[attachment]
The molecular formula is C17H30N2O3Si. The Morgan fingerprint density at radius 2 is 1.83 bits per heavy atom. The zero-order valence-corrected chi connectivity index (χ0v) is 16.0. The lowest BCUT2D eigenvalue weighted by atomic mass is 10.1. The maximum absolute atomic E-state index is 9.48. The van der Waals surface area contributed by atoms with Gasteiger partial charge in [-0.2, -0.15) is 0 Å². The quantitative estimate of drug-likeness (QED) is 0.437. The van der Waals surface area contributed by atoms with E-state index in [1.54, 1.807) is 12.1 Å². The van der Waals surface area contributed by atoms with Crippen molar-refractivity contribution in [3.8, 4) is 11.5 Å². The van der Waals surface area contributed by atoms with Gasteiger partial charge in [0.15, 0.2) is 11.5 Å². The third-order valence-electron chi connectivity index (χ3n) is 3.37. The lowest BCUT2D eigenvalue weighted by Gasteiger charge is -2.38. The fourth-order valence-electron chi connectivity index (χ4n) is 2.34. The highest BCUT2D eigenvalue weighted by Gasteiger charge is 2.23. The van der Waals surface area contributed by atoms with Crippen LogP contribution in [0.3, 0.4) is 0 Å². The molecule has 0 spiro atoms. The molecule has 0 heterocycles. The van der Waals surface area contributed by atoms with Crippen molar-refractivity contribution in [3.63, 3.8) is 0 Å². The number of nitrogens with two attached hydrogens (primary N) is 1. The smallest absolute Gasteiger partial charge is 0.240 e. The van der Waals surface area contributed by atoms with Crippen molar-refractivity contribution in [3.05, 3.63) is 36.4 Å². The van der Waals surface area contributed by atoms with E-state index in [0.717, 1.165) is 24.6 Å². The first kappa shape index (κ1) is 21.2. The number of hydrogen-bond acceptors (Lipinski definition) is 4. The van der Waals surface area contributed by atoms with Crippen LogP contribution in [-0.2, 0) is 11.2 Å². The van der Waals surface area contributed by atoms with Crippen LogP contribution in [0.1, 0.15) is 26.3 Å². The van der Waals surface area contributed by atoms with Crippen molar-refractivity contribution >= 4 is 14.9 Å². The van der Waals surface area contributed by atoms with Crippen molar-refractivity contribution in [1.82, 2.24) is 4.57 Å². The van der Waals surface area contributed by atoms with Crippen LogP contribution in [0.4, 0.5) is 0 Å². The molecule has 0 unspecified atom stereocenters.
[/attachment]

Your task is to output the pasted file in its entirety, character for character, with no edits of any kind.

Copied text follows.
The molecular formula is C17H30N2O3Si. The Morgan fingerprint density at radius 2 is 1.83 bits per heavy atom. The zero-order valence-corrected chi connectivity index (χ0v) is 16.0. The lowest BCUT2D eigenvalue weighted by atomic mass is 10.1. The maximum absolute atomic E-state index is 9.48. The van der Waals surface area contributed by atoms with Gasteiger partial charge in [-0.2, -0.15) is 0 Å². The quantitative estimate of drug-likeness (QED) is 0.437. The van der Waals surface area contributed by atoms with E-state index in [1.54, 1.807) is 12.1 Å². The van der Waals surface area contributed by atoms with Crippen molar-refractivity contribution in [3.8, 4) is 11.5 Å². The van der Waals surface area contributed by atoms with Gasteiger partial charge in [0.15, 0.2) is 11.5 Å². The third-order valence-electron chi connectivity index (χ3n) is 3.37. The lowest BCUT2D eigenvalue weighted by Gasteiger charge is -2.38. The fourth-order valence-electron chi connectivity index (χ4n) is 2.34. The highest BCUT2D eigenvalue weighted by Gasteiger charge is 2.23. The van der Waals surface area contributed by atoms with Crippen LogP contribution in [0.3, 0.4) is 0 Å². The molecule has 0 spiro atoms. The molecule has 0 heterocycles. The van der Waals surface area contributed by atoms with Crippen molar-refractivity contribution in [3.63, 3.8) is 0 Å². The number of nitrogens with two attached hydrogens (primary N) is 1. The smallest absolute Gasteiger partial charge is 0.240 e. The van der Waals surface area contributed by atoms with Crippen molar-refractivity contribution in [3.05, 3.63) is 36.4 Å². The van der Waals surface area contributed by atoms with E-state index in [0.717, 1.165) is 24.6 Å². The first kappa shape index (κ1) is 21.2. The number of hydrogen-bond acceptors (Lipinski definition) is 4. The van der Waals surface area contributed by atoms with Crippen LogP contribution in [-0.2, 0) is 11.2 Å². The van der Waals surface area contributed by atoms with Crippen LogP contribution in [0.1, 0.15) is 26.3 Å². The van der Waals surface area contributed by atoms with Crippen molar-refractivity contribution >= 4 is 14.9 Å². The van der Waals surface area contributed by atoms with Crippen molar-refractivity contribution in [1.82, 2.24) is 4.57 Å². The van der Waals surface area contributed by atoms with Crippen LogP contribution in [0.4, 0.5) is 0 Å². The molecule has 0 unspecified atom stereocenters.